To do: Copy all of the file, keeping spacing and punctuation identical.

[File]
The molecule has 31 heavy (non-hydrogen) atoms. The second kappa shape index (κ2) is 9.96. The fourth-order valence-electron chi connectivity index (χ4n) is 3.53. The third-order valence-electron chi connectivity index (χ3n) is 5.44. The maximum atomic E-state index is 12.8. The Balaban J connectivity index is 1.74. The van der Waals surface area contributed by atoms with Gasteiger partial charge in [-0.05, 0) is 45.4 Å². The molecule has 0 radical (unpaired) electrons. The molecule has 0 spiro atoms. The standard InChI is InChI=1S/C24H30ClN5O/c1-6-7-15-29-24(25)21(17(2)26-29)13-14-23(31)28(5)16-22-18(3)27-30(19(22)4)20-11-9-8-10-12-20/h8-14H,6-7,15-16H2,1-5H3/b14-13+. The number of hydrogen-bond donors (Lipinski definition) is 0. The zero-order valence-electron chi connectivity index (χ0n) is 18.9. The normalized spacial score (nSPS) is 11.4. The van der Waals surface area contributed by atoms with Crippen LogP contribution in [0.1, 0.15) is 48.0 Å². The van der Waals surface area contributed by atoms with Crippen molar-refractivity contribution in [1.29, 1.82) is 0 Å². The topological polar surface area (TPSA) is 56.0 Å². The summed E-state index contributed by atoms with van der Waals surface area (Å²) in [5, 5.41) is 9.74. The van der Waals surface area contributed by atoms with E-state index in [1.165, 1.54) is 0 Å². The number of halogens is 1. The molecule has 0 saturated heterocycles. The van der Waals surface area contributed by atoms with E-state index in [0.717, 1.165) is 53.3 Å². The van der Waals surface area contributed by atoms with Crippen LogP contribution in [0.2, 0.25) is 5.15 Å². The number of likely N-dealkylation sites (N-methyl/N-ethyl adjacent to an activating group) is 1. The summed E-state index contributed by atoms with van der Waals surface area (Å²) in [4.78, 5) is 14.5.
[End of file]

The molecule has 31 heavy (non-hydrogen) atoms. The second kappa shape index (κ2) is 9.96. The fourth-order valence-electron chi connectivity index (χ4n) is 3.53. The third-order valence-electron chi connectivity index (χ3n) is 5.44. The maximum atomic E-state index is 12.8. The Balaban J connectivity index is 1.74. The van der Waals surface area contributed by atoms with Gasteiger partial charge in [-0.05, 0) is 45.4 Å². The molecule has 0 radical (unpaired) electrons. The molecule has 0 spiro atoms. The standard InChI is InChI=1S/C24H30ClN5O/c1-6-7-15-29-24(25)21(17(2)26-29)13-14-23(31)28(5)16-22-18(3)27-30(19(22)4)20-11-9-8-10-12-20/h8-14H,6-7,15-16H2,1-5H3/b14-13+. The number of hydrogen-bond donors (Lipinski definition) is 0. The zero-order valence-electron chi connectivity index (χ0n) is 18.9. The normalized spacial score (nSPS) is 11.4. The van der Waals surface area contributed by atoms with Crippen LogP contribution in [0.1, 0.15) is 48.0 Å². The van der Waals surface area contributed by atoms with Crippen molar-refractivity contribution in [1.29, 1.82) is 0 Å². The topological polar surface area (TPSA) is 56.0 Å². The summed E-state index contributed by atoms with van der Waals surface area (Å²) in [5, 5.41) is 9.74. The van der Waals surface area contributed by atoms with E-state index in [1.165, 1.54) is 0 Å². The number of halogens is 1. The molecule has 0 saturated heterocycles. The van der Waals surface area contributed by atoms with E-state index in [0.717, 1.165) is 53.3 Å². The van der Waals surface area contributed by atoms with Crippen LogP contribution in [0.2, 0.25) is 5.15 Å². The number of likely N-dealkylation sites (N-methyl/N-ethyl adjacent to an activating group) is 1. The summed E-state index contributed by atoms with van der Waals surface area (Å²) in [4.78, 5) is 14.5.